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5 reasons to become a lawyer later in life19th March 2018
Choosing to become a lawyer later in life can be daunting. There is a lot to consider, including where you will study, how you will financially support yourself during your training, how you will find a training placement, and how you will find the time to research the future law firms you would like to work for.
Yet mature students have many advantages that they will have naturally acquired, which could give them the upper hand over their fresh-faced competition.
Read on to discover what those potential advantages are, and how you can capitalise on them when starting out on your career path into law.
1. Your life experience will give you a natural advantage
Completing your law qualifications and training takes a great deal time and money before you even get near a permanent position, yet your previous life experience means that you are aware of the practical realities of a working lifestyle. In this way you will be better equipped to adapt to, and handle, the long, intensive and demanding days that are required as you train.
In addition, your life experience will mean you are a well-rounded person who has developed interests, skills and a life outside of work that will make you an appealing candidate to law firms if highlighted in your application forms. Not only that, but these structures and support systems will help you cope with the intensive and stressful work environment of law.
2. You have transferable skills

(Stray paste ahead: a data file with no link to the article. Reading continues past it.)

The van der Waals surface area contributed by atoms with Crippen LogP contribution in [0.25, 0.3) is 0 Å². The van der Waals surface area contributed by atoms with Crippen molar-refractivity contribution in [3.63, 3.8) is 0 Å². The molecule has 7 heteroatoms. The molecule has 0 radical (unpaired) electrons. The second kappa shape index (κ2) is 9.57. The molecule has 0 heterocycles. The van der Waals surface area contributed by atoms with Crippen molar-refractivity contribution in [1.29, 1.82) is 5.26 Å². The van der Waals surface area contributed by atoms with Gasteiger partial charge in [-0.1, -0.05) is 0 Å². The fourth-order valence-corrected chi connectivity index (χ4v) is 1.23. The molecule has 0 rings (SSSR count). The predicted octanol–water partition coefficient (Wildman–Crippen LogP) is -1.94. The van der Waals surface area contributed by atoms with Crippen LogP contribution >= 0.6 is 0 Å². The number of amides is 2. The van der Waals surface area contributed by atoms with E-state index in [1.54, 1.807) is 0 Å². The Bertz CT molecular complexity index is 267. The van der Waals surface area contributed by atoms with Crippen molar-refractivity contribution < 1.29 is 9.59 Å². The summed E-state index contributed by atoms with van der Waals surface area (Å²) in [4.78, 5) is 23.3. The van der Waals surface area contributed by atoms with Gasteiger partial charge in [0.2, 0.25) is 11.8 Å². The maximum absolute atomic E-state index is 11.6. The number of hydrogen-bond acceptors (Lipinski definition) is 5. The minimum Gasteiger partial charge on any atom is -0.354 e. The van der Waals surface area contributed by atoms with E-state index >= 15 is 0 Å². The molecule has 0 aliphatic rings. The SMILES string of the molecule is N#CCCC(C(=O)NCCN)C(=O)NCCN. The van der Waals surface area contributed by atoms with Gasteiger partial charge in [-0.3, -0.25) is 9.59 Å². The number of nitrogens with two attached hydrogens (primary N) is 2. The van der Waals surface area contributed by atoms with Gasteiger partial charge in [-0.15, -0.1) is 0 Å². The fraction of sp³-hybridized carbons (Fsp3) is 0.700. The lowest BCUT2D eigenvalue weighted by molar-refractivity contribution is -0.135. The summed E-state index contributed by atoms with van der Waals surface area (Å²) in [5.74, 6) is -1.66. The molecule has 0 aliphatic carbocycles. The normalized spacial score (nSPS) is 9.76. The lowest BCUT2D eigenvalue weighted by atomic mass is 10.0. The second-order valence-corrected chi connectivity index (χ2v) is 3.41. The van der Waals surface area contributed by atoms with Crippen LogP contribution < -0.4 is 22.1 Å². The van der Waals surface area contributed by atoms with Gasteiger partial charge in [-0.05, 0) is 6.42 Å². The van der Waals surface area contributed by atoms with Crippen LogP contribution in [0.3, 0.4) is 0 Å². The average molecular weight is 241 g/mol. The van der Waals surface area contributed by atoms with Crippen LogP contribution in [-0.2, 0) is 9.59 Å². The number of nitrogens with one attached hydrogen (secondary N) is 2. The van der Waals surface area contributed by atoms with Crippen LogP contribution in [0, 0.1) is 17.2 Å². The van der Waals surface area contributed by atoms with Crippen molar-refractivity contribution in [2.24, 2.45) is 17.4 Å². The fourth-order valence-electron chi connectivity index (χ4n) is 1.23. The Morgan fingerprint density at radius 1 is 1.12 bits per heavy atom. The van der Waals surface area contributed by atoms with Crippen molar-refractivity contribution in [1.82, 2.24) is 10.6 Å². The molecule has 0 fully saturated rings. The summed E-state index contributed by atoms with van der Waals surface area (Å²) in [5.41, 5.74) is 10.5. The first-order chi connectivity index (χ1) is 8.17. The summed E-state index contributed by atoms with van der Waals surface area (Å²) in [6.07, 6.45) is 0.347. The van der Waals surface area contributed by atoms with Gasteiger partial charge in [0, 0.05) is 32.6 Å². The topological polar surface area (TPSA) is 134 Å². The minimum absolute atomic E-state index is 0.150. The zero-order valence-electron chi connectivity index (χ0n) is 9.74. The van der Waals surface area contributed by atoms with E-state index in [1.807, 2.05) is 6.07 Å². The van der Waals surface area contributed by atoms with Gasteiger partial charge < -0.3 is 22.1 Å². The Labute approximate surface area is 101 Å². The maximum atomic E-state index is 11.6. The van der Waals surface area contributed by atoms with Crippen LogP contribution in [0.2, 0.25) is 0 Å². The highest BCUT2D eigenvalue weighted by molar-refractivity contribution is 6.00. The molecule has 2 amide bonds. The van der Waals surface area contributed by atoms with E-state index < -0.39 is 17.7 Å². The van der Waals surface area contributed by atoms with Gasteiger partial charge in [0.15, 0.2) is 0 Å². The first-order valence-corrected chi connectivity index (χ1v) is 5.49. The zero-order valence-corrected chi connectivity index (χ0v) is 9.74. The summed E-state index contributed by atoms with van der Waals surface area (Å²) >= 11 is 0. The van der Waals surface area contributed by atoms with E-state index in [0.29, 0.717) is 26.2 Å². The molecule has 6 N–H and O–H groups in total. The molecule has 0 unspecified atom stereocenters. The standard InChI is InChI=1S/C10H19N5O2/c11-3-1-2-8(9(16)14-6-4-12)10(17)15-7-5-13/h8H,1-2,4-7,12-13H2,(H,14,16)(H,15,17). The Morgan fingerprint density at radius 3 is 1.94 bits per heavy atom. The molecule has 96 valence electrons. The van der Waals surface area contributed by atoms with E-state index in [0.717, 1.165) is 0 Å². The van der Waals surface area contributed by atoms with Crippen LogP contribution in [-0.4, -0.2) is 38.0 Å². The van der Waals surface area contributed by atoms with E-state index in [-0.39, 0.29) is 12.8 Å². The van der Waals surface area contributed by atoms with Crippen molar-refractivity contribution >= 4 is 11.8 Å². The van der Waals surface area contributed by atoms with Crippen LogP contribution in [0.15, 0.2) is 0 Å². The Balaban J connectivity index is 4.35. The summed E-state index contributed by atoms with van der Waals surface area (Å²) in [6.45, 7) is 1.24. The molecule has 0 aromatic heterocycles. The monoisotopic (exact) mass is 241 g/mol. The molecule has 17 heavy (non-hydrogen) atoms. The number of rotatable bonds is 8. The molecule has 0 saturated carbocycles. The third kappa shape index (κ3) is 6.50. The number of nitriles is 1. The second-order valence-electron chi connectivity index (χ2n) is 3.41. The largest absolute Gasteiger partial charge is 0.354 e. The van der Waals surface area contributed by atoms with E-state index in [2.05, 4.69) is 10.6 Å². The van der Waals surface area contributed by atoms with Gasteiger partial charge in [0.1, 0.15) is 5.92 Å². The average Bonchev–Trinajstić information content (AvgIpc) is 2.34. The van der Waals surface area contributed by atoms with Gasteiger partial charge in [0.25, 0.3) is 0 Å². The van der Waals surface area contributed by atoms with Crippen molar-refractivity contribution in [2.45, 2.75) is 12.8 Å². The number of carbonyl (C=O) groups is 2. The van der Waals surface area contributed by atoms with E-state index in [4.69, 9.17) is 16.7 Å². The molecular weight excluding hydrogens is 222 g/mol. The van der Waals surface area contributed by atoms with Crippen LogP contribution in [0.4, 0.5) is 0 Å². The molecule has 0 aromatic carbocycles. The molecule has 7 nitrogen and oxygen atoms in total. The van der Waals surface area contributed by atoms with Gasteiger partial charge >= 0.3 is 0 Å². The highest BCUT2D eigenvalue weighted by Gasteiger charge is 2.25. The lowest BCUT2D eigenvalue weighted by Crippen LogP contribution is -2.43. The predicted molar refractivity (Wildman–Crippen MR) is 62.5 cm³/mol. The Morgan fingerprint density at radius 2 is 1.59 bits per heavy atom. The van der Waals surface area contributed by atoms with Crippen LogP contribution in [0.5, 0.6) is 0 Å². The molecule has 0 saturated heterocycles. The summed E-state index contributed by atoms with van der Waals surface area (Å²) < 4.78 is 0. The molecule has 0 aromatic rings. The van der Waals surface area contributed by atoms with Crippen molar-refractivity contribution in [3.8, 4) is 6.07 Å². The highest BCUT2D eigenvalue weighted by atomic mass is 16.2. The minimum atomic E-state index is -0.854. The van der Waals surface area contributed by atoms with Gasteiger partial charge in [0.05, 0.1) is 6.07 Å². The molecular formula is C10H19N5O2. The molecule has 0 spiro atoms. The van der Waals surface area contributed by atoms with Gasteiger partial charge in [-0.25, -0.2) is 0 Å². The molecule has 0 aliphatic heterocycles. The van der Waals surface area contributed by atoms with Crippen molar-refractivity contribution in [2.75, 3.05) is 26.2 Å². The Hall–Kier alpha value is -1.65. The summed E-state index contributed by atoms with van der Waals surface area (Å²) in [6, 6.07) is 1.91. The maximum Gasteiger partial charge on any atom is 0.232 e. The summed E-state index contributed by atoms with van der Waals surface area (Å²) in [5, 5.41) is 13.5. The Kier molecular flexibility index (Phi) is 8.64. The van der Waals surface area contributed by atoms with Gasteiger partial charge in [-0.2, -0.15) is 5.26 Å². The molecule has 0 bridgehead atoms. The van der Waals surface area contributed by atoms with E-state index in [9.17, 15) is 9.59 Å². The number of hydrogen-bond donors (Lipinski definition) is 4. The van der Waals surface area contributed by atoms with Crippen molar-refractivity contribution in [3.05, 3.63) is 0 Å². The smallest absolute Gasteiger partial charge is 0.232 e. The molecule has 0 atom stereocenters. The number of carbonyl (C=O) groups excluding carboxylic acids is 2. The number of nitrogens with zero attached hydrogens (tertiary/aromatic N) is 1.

Depending on your previous work history, becoming a lawyer later in life means that you may very well already have developed the vital skills you will need in areas such as leadership, negotiation, team work, organisation and communication.
You may also have already worked in a commercial environment, which will lend itself well to demonstrating to potential future employers your commercial acumen and awareness of how business works.
3. You're dedicated and committed to your new career
By making the bold move of changing careers over the age of 25, you have already demonstrated your dedication and commitment to making a success of your new profession in law. Law firms love to see motivation, drive and an entrepreneurial spirit in their trainees.
4. You're in no rush
Without the pressure of having to decide whether or not to study law at the age of 17 or 18, you can take your time to weigh up the pros and cons of changing careers. You can afford to wait and only move forward in applying for the GDL and your training position when you are ready to.
5. You know what your interests are
The fields of law are wide and varied, and eventually you will have to decide what kind of law you would like to practise. Having spent some of your adult life working in another industry, you will have a better idea of what does, and does not, interest you professionally.
In addition, you will have had time to develop interests beyond the academic and the professional. Perhaps you volunteer for a charity or are involved in other organisations or societies. As a result, you may have a better idea if you'd suit working in, for example, family, commercial, property, human rights, crime or finance law.
To explore current legal vacancies at JMW, visit our careers page.